Notebook3

Some extra ideas that came up

 

So I figured this was what I did wrong with the banana.

This is where the idea of colouring the actual food lured me in. It made total sense that when it would work in this study, it might also work on my photograph.

This way the shape of the food would not cooperate with the color it had which might not work for our brains.

I chose new foods that have a clear taste in our head. So a lemon, a hamburger, a vegan burger and a banana.

 

Bananen 2 Burgers 1Vega 1 Citroen 1

And then I painted them which made me decide to let the vegan burger go because this was near to impossible to do and it didn’t have the look that I wanted it to have.

 

Geschilderd boven 1 Geschilderd boven 2

I took these photo’s from above (see above) and thought it was too clean which food isn’t. You should be able to really see the food in more of a 3D-setting in order to actually perceive it as (possibly) actual food. So the next step was photographing the painted foods in a 3D-setup.

Geschilderd 3D

So this was the final step and I collected the pictures that I felt were the strongest, Purely on intuition, printed them on semi-glossy paper and hung them on the wall as you can see at the bottom of this post!

 

Eind 1

 

 

 

 

 

 

WHATISAWHILE’S COLOR SYSTEM


Monday, April 2, 2018

Aim: I need to combine two words which I found very different from one another: ‘system’ firstly appears to be very restricted while possibilities seem to be unlimited with ‘color’.

 

FIRST CONCEPT: Connect the situation in which you currently find yourself to music thanks to colors.

Process: You’re heartbroken and alone in the shower.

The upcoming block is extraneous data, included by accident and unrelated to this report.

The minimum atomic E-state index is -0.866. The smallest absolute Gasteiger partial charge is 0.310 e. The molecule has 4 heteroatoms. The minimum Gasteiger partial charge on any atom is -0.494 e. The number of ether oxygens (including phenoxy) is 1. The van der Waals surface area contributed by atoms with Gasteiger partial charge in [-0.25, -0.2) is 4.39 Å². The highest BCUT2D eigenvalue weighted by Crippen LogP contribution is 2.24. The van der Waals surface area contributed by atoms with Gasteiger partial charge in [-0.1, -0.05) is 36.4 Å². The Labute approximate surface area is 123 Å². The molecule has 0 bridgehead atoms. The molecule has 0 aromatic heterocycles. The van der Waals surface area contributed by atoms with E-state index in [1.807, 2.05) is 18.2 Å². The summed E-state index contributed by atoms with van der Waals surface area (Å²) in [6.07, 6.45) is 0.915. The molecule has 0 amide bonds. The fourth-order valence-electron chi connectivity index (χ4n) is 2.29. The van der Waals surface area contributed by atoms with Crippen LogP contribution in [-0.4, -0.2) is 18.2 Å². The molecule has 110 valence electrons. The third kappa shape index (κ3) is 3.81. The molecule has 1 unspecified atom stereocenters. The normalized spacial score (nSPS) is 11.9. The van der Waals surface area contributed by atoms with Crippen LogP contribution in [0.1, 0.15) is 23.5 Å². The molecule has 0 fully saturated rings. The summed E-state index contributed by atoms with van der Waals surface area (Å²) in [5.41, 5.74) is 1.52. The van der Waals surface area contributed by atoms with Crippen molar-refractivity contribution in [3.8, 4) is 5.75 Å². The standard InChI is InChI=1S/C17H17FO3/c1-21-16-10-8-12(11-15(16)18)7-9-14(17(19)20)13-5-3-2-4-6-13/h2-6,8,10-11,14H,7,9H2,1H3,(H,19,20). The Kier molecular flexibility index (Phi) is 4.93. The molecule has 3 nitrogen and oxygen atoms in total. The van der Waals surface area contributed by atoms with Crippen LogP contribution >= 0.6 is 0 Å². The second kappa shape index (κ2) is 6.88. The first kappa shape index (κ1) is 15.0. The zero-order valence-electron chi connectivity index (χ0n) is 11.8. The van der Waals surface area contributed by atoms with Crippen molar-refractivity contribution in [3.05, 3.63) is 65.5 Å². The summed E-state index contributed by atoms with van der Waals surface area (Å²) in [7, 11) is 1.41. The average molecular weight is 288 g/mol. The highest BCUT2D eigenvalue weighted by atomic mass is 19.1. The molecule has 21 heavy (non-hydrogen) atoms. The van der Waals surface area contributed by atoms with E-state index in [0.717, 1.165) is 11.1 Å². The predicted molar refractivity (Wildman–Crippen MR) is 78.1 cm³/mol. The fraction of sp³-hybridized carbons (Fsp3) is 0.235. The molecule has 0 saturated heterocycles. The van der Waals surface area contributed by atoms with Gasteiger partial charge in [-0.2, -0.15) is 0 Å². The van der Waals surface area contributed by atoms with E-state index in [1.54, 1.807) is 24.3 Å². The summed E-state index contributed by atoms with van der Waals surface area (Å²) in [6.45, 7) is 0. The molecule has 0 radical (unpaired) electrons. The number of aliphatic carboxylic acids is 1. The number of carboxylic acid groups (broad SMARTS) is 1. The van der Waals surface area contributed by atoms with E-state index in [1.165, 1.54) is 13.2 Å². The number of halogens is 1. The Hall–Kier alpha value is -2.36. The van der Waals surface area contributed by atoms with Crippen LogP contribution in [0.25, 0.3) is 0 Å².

Find the key words: heartbroken, alone, shower.
Each key word is associated to one color: heartbroken = purple, alone = blue, shower = grey.
In the system, clic on the key words’ fitting colors « purple, blue, grey», it will send you a playlist matching your current needs.

Questions: How to realize the system? Do I use the computer or do I make it by hands? If computer, which site or application should I use? Need to select key words: how many, which ones and why? Do I use common key words or specific ones?

Issues: Want to use computer (better quality of colors, easier to extend the visibility and good way to classify datas), I could find a specific application or website. I’ve been told by a classmate, who has studied computer science, that applications she knows are not for amateurs like me but professionals.

Conclusion: Because of a lack of knowledge and no skills in code I can’t bring this first concept to a successful end. I’m better to modify my system so I could create a new realisable one.
I still want to use the computer as my main tool.
However, I want to make this project more personal and subjective, meaning that I want the color system to depend of me. I will set my own rules.

 

Transition
I’ve asked to a friend of mine, a singer, if he was associating people with music, he answered he wasn’t and return me the question. Then I realize: I’m not associating music to people but colors. Indeed, when I paint someone the association of colors I choose come from what this latter inspires me, what he spreads out.
What if I would connect colors to something else than people? About me? (reminder: want to make this project more personal and subjective). I could write about my personal life? What occured to me during the day? And connect this specific moment with a color?
Here came the idea of my second concept: associate situations to colors.

 

SECOND CONCEPT: Connect a situation in which you have found yourself to colors.

Process: I’m going out of the cinema, touched by the movie I’m lost in my mind. Which color do I see at this current moment?
1) Visualize the color you’re seeing at the current moment
2) Find the color on internet
3) Save it on your phone
4) Give the color a name
5) Write a short sentence describing the situation linked to the color
6) Write the date and city

Questions: Want to use the computer but no code, what should I do? Where should I publish this system? Find a reachable application? Which application would fit the best?
 

 Answers: Instagram

+ Concept: share simultaneously what you’ve done with your followers.
+ Design: matching the concept (edit an image, description bellow, location, share…).
+ 1 Square 1 color: focus on the main theme ‘color’, interesting visual aspect (variety of colors).
+ # ‘hashtag’: to be seen and share datas.
+ Follow or be followed by similar accounts